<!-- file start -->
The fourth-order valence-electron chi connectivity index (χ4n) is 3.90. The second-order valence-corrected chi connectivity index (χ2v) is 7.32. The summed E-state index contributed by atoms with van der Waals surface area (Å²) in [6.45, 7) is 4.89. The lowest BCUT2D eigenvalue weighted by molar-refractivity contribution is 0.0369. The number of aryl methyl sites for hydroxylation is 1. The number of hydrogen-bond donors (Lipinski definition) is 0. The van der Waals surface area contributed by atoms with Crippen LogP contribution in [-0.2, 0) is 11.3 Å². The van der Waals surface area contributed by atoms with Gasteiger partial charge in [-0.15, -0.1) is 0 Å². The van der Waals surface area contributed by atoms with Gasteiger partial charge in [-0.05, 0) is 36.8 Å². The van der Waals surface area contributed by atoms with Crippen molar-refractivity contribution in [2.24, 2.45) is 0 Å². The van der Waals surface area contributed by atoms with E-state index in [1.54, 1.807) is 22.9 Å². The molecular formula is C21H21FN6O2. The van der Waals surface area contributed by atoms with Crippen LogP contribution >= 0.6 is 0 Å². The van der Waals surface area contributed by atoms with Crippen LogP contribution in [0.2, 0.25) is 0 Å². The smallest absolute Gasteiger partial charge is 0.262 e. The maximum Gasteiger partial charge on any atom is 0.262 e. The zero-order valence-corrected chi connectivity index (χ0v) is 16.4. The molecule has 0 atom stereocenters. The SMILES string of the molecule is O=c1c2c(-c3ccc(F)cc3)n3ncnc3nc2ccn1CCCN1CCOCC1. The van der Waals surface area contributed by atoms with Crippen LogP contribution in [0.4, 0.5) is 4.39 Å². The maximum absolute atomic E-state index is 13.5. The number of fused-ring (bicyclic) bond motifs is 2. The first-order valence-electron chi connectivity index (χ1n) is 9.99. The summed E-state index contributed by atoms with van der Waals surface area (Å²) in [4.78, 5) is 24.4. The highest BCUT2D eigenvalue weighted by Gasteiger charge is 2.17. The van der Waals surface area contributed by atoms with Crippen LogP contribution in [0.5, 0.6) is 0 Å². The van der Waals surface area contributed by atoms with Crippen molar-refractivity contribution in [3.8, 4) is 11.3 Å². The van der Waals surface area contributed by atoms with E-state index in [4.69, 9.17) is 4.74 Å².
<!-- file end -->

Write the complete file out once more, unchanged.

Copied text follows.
The fourth-order valence-electron chi connectivity index (χ4n) is 3.90. The second-order valence-corrected chi connectivity index (χ2v) is 7.32. The summed E-state index contributed by atoms with van der Waals surface area (Å²) in [6.45, 7) is 4.89. The lowest BCUT2D eigenvalue weighted by molar-refractivity contribution is 0.0369. The number of aryl methyl sites for hydroxylation is 1. The number of hydrogen-bond donors (Lipinski definition) is 0. The van der Waals surface area contributed by atoms with Crippen LogP contribution in [-0.2, 0) is 11.3 Å². The van der Waals surface area contributed by atoms with Gasteiger partial charge in [-0.15, -0.1) is 0 Å². The van der Waals surface area contributed by atoms with Gasteiger partial charge in [-0.05, 0) is 36.8 Å². The van der Waals surface area contributed by atoms with Crippen molar-refractivity contribution in [2.24, 2.45) is 0 Å². The van der Waals surface area contributed by atoms with E-state index in [1.54, 1.807) is 22.9 Å². The molecular formula is C21H21FN6O2. The van der Waals surface area contributed by atoms with Crippen LogP contribution >= 0.6 is 0 Å². The van der Waals surface area contributed by atoms with Crippen LogP contribution in [0.2, 0.25) is 0 Å². The smallest absolute Gasteiger partial charge is 0.262 e. The maximum Gasteiger partial charge on any atom is 0.262 e. The zero-order valence-corrected chi connectivity index (χ0v) is 16.4. The molecule has 0 atom stereocenters. The SMILES string of the molecule is O=c1c2c(-c3ccc(F)cc3)n3ncnc3nc2ccn1CCCN1CCOCC1. The van der Waals surface area contributed by atoms with Crippen LogP contribution in [0.4, 0.5) is 4.39 Å². The maximum absolute atomic E-state index is 13.5. The number of fused-ring (bicyclic) bond motifs is 2. The first-order valence-electron chi connectivity index (χ1n) is 9.99. The summed E-state index contributed by atoms with van der Waals surface area (Å²) in [4.78, 5) is 24.4. The highest BCUT2D eigenvalue weighted by Gasteiger charge is 2.17. The van der Waals surface area contributed by atoms with Crippen LogP contribution in [0.5, 0.6) is 0 Å². The van der Waals surface area contributed by atoms with Crippen molar-refractivity contribution in [3.8, 4) is 11.3 Å². The van der Waals surface area contributed by atoms with E-state index in [4.69, 9.17) is 4.74 Å².